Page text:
By P.K.Balachandran/South Asian Monitor
China’s Confucius Institutes (CIs) and Confucius Centers (CCs) found across the globe, are undoubtedly the emerging giant’s “soft power instruments”. They are meant to serve the ever expanding political, economic and strategic interests of Beijing in an unobtrusive way.
But in the process of doing so, they have encountered resistance in several countries. Therefore, the authorities in China have of late been changing the goals and styles of functioning of the CIs to accord with ground realities, writes P.K.Balachandran in South Asian Monitor.
The changes have resulted in the CIs and CCs now having three objectives: The first of course is to teach the Chinese language and Chinese culture and prepare the host countries to mentally accept the China-funded infrastructure projects under the ambitious Belt and Road Initiative (BRI) .The second is to cater to specific local demands and needs. And the third is living down the suspicion that the CIs and CCs are not benign like the American Center or the British Council, but have a hidden political and strategic agenda impinging on the host countries’ sovereignty.
This was revealed at a two-day conference of CIs and CCs from Asian countries held in Colombo on June 27 and 28. It was jointly organised by the CI headquarters in China called “Hanban’ and the universities of Colombo and Kelaniya both of which host CIs. There were participants from Bangladesh, Sri Lanka, Nepal, Pakistan, India, Afghanistan, and Turkey, besides China.
Origins of CIs
As China came out of its shell to be an economic power with global ambitions following the launch of the Belt and Road Initiative (BRI) by President Xi Jinping, there was a crying need to make people across the world aware of China, the Chinese language and Chinese culture. The isolationist policies of the earlier Maoist era had made China a strange place and its people seem inscrutable. This needed to be corrected and corrected urgently, given the feverish pace of China’s expansion.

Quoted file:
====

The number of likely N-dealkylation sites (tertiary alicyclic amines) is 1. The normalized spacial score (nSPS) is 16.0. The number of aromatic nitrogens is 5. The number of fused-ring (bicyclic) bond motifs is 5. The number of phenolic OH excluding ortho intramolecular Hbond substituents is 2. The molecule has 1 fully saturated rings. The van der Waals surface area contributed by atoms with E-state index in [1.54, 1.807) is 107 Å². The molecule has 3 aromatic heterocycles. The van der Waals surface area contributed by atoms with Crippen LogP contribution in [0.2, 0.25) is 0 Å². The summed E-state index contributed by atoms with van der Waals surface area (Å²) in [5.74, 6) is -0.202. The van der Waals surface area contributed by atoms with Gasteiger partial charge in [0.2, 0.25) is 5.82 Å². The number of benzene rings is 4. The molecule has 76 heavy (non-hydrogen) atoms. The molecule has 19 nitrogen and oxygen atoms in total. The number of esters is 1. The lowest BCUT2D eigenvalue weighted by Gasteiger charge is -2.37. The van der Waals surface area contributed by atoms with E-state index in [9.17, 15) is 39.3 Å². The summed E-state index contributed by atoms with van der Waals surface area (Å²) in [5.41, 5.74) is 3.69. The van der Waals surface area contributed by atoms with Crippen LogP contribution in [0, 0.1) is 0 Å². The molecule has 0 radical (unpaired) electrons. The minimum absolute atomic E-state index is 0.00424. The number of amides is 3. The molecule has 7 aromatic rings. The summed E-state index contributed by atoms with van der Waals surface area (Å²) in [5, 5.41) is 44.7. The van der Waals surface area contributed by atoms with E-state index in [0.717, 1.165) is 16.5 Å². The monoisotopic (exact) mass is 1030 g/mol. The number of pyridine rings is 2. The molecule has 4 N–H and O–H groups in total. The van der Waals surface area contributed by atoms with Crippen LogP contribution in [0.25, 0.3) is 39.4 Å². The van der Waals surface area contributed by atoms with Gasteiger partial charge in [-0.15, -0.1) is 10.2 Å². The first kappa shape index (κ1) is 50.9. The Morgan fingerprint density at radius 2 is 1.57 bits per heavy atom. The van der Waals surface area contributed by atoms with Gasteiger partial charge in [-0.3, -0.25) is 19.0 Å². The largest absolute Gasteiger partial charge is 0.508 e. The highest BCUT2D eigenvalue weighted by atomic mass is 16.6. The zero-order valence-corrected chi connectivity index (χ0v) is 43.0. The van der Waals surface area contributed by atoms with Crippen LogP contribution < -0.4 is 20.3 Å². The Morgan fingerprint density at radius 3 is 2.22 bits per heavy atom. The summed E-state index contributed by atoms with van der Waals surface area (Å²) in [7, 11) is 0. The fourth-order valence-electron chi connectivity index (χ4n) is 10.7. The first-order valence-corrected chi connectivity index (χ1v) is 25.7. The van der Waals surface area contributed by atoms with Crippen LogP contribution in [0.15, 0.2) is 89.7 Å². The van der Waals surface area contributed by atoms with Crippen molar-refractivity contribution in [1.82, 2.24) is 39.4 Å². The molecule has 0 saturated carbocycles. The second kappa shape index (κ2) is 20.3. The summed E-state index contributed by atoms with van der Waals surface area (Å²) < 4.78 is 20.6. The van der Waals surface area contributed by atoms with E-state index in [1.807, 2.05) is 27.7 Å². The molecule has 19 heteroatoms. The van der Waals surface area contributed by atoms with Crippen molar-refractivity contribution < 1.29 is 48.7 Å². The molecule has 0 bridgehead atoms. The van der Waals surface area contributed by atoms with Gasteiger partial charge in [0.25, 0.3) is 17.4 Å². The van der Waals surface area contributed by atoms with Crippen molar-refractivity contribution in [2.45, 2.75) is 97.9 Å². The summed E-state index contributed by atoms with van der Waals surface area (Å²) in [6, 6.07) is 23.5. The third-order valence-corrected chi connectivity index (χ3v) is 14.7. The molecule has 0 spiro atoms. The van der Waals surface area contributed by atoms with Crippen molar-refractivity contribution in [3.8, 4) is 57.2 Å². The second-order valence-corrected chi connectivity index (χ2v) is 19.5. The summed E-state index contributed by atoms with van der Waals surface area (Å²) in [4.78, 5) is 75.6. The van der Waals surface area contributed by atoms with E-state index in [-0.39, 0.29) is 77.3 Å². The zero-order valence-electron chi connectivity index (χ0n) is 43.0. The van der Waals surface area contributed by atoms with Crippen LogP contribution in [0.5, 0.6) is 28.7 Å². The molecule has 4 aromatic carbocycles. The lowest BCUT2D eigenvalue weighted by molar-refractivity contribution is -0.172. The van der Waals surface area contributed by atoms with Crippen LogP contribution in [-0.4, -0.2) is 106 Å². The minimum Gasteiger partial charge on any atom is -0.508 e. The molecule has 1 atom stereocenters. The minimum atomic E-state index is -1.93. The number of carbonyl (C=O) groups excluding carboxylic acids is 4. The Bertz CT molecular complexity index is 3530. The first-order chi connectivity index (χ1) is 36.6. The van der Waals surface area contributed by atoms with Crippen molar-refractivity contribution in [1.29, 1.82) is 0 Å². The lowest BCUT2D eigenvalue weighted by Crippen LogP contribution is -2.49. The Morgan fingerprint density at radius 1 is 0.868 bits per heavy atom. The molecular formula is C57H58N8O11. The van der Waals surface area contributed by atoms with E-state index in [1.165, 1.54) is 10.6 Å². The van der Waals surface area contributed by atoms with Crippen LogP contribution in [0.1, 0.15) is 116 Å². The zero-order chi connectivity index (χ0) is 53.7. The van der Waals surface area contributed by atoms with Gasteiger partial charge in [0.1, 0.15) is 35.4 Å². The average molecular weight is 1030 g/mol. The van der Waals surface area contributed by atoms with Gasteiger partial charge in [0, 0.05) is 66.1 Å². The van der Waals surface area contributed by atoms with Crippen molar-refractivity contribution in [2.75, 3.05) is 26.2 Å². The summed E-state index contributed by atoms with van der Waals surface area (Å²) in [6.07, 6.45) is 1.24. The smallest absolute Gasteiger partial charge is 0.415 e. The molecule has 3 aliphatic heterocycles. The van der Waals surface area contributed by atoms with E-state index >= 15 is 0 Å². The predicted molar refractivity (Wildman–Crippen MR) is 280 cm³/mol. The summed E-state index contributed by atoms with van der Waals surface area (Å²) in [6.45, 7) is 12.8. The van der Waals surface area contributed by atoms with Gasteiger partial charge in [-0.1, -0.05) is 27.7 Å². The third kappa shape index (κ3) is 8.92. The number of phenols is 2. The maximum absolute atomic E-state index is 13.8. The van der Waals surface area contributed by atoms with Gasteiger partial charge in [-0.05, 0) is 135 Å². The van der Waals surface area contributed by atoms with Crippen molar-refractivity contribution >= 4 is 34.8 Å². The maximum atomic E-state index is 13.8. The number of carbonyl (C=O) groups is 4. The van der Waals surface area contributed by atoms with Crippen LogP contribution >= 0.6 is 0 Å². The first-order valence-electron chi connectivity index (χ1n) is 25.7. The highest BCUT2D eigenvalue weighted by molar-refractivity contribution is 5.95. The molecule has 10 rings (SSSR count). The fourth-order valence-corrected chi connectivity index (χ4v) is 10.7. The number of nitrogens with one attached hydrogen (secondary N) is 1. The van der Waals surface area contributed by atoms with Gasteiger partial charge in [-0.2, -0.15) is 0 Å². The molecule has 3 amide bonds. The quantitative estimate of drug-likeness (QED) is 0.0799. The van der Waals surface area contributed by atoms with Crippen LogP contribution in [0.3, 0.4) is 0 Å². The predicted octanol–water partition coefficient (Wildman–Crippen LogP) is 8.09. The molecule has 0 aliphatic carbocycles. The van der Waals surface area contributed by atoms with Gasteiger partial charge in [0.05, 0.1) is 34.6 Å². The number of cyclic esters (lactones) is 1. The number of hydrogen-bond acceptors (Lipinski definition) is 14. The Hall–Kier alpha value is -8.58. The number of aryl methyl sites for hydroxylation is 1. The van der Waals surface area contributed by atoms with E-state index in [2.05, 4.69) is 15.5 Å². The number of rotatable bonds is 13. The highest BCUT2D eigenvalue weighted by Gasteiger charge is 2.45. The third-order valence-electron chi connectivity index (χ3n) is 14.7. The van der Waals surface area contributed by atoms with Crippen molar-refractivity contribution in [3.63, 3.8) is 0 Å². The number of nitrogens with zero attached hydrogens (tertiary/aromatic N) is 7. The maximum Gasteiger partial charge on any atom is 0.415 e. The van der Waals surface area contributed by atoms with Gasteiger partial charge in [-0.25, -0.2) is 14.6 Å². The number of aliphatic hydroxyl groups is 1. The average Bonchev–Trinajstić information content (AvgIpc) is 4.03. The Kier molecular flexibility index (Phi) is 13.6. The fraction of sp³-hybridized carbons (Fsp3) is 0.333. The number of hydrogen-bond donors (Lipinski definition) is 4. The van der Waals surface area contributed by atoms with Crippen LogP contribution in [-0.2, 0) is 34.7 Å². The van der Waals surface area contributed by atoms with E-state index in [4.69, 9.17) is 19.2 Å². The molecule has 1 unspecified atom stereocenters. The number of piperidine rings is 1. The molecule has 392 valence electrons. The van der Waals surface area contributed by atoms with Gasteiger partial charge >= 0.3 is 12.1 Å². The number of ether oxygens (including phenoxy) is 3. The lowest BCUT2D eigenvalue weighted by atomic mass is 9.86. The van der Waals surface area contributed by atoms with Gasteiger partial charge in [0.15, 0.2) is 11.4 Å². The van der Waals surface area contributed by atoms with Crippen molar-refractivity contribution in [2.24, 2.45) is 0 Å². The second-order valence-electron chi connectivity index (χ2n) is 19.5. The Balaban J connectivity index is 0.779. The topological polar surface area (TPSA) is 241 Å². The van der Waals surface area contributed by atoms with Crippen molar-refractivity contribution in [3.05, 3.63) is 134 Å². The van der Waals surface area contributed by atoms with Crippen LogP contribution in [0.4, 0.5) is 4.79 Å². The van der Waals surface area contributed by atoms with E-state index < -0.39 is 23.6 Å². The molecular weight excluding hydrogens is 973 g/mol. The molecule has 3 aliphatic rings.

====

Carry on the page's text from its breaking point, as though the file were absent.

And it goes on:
It was to “open” the world’s eyes to China, to inform the world about the cultural underpinnings of the BRI, and to give the BRI a universal appeal, that President Xi chose to project China as a country based on the universal appeal of the thoughts of Confucius (551 to 479 BC).
For good reasons, Xi did not pitch on Marxism-Leninism or even “Chinese socialism”. While the former has lost its appeal, the latter is but a brand of dictatorship which cannot be showcased abroad.
Confucius’ social philosophy, on the other hand, is based primarily on the principle of “Ren” or “loving others” while exercising self-discipline. Confucius believed that “Ren” could be put into action using the golden rule: “What you do not wish for yourself, do not do to others.”